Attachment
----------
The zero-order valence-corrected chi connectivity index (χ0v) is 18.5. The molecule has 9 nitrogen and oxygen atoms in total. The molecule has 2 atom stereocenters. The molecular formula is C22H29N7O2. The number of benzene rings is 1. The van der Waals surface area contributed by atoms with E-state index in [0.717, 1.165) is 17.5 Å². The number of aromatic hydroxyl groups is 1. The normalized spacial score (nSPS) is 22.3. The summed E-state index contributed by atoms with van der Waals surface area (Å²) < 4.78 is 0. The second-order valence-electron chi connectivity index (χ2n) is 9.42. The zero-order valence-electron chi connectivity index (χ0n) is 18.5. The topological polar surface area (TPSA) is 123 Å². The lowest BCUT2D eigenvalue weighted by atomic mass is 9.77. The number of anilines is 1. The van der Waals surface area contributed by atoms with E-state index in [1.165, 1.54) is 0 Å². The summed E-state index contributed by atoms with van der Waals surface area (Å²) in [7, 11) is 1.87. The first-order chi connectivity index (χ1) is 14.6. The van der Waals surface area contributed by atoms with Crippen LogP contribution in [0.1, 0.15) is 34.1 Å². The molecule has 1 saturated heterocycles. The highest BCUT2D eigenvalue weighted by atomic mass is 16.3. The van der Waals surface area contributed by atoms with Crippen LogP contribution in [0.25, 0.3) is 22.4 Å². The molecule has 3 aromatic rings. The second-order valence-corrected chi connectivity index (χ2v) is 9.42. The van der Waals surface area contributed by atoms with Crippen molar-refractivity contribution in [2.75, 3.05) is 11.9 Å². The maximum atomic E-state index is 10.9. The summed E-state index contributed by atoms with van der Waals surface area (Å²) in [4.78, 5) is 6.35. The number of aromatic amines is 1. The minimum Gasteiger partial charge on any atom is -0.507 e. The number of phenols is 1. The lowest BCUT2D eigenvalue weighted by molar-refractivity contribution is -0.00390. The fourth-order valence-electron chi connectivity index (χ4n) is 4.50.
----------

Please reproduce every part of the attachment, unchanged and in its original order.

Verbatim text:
The zero-order valence-corrected chi connectivity index (χ0v) is 18.5. The molecule has 9 nitrogen and oxygen atoms in total. The molecule has 2 atom stereocenters. The molecular formula is C22H29N7O2. The number of benzene rings is 1. The van der Waals surface area contributed by atoms with E-state index in [0.717, 1.165) is 17.5 Å². The number of aromatic hydroxyl groups is 1. The normalized spacial score (nSPS) is 22.3. The summed E-state index contributed by atoms with van der Waals surface area (Å²) < 4.78 is 0. The second-order valence-electron chi connectivity index (χ2n) is 9.42. The zero-order valence-electron chi connectivity index (χ0n) is 18.5. The topological polar surface area (TPSA) is 123 Å². The lowest BCUT2D eigenvalue weighted by atomic mass is 9.77. The number of anilines is 1. The van der Waals surface area contributed by atoms with E-state index in [1.165, 1.54) is 0 Å². The summed E-state index contributed by atoms with van der Waals surface area (Å²) in [7, 11) is 1.87. The first-order chi connectivity index (χ1) is 14.6. The van der Waals surface area contributed by atoms with Crippen LogP contribution in [0.1, 0.15) is 34.1 Å². The molecule has 1 saturated heterocycles. The highest BCUT2D eigenvalue weighted by atomic mass is 16.3. The van der Waals surface area contributed by atoms with Crippen LogP contribution in [0.25, 0.3) is 22.4 Å². The molecule has 3 aromatic rings. The second-order valence-corrected chi connectivity index (χ2v) is 9.42. The van der Waals surface area contributed by atoms with Crippen molar-refractivity contribution in [2.75, 3.05) is 11.9 Å². The maximum atomic E-state index is 10.9. The summed E-state index contributed by atoms with van der Waals surface area (Å²) in [4.78, 5) is 6.35. The number of aromatic amines is 1. The minimum Gasteiger partial charge on any atom is -0.507 e. The number of phenols is 1. The lowest BCUT2D eigenvalue weighted by molar-refractivity contribution is -0.00390. The fourth-order valence-electron chi connectivity index (χ4n) is 4.50.